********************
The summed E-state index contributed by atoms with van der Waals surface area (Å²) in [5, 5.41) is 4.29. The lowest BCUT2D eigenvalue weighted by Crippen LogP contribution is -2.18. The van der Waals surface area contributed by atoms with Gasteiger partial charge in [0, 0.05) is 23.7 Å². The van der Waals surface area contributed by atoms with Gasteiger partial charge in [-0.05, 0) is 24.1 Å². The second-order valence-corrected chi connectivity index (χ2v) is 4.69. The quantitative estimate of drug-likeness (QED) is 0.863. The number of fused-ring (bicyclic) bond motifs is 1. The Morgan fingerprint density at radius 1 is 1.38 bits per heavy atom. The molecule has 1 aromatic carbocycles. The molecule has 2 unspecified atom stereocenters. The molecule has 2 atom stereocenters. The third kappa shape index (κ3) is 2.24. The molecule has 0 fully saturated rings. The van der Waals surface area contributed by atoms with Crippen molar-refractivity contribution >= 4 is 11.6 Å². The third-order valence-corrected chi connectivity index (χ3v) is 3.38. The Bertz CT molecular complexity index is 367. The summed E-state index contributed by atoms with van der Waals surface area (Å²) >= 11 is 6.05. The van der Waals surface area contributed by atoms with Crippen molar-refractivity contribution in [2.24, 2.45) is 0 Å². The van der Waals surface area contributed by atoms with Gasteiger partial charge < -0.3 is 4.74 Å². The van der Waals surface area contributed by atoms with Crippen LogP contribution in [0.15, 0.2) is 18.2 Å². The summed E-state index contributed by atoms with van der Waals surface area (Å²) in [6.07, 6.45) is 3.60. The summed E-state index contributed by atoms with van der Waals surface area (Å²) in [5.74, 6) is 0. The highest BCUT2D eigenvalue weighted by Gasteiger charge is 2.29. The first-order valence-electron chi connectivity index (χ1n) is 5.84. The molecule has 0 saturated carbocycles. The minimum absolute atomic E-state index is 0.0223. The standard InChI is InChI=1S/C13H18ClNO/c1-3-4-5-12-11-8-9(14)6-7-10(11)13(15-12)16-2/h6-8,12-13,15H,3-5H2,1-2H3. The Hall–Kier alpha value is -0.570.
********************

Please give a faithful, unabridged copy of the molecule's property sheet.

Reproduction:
The summed E-state index contributed by atoms with van der Waals surface area (Å²) in [5, 5.41) is 4.29. The lowest BCUT2D eigenvalue weighted by Crippen LogP contribution is -2.18. The van der Waals surface area contributed by atoms with Gasteiger partial charge in [0, 0.05) is 23.7 Å². The van der Waals surface area contributed by atoms with Gasteiger partial charge in [-0.05, 0) is 24.1 Å². The second-order valence-corrected chi connectivity index (χ2v) is 4.69. The quantitative estimate of drug-likeness (QED) is 0.863. The number of fused-ring (bicyclic) bond motifs is 1. The Morgan fingerprint density at radius 1 is 1.38 bits per heavy atom. The molecule has 1 aromatic carbocycles. The molecule has 2 unspecified atom stereocenters. The molecule has 2 atom stereocenters. The third kappa shape index (κ3) is 2.24. The molecule has 0 fully saturated rings. The van der Waals surface area contributed by atoms with Crippen molar-refractivity contribution >= 4 is 11.6 Å². The third-order valence-corrected chi connectivity index (χ3v) is 3.38. The Bertz CT molecular complexity index is 367. The summed E-state index contributed by atoms with van der Waals surface area (Å²) >= 11 is 6.05. The van der Waals surface area contributed by atoms with Crippen molar-refractivity contribution in [2.24, 2.45) is 0 Å². The van der Waals surface area contributed by atoms with Gasteiger partial charge < -0.3 is 4.74 Å². The van der Waals surface area contributed by atoms with Crippen LogP contribution in [0.15, 0.2) is 18.2 Å². The summed E-state index contributed by atoms with van der Waals surface area (Å²) in [6.07, 6.45) is 3.60. The summed E-state index contributed by atoms with van der Waals surface area (Å²) in [5.74, 6) is 0. The highest BCUT2D eigenvalue weighted by Gasteiger charge is 2.29. The first-order valence-electron chi connectivity index (χ1n) is 5.84. The molecule has 0 saturated carbocycles. The minimum absolute atomic E-state index is 0.0223. The standard InChI is InChI=1S/C13H18ClNO/c1-3-4-5-12-11-8-9(14)6-7-10(11)13(15-12)16-2/h6-8,12-13,15H,3-5H2,1-2H3. The Hall–Kier alpha value is -0.570.